by passing the values as global scope

ansible-playbook playbook8.yml –extra-vars “a=git b=absent c=no” -b

Order of presendence

Global scope variables are given the higgest priority
Host Scope variables have next level of priority
Play scope variables are given the least priority

You can also use keyword become on a particular task instead of the whole play:

– hosts: webservers
remote_user: yourname
– service:
name: nginx
state: started
become: yes
become_method: sudo

You can also login as you, and then become a user different than root:

– hosts: webservers
remote_user: yourname
become: yes
become_user: postgres

You can also use other privilege escalation methods, like su:

– hosts: webservers
remote_user: yourname
become: yes
become_method: su

Sample Playbook:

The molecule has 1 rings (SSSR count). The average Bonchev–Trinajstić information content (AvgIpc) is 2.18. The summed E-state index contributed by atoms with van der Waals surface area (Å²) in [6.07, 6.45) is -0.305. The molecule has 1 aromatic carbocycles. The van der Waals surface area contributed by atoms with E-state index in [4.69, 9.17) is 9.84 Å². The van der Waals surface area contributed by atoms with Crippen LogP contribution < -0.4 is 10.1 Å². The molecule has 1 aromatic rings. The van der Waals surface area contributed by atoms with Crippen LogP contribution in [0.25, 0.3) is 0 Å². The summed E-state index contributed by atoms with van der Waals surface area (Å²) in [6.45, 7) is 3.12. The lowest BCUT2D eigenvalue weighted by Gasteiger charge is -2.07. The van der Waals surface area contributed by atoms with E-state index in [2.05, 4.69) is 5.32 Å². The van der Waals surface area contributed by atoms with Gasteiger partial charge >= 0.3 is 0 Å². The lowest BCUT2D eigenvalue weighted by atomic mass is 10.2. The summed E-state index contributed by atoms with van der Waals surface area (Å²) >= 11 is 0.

– hosts: webservers
remote_user: root

– name: ensure apache is at the latest version
name: httpd
state: latest
– name: write the apache config file
src: /srv/httpd.j2
dest: /etc/httpd.conf

– hosts: databases
remote_user: root

– name: ensure postgresql is at the latest version
name: postgresql
state: latest
– name: ensure that postgresql is started
name: postgresql
state: started

ansible playbook for ngnix:

– name: This sets up nginx webserver
hosts: db
remote_user: ubuntu
become: yes
become_method: sudo
– name: Install ngix packages
name: nginx
state: present
– name: ensure nginx is running
name: nginx
state: started

Create multiple directories. To create multiple directories with one single task you can use the loop with_items statement. So when you run the below playbook it is interpreted as 3 different tasks.

– hosts: webservers
become: true
– name: Create multiple directories
file: path={{item}} state=directory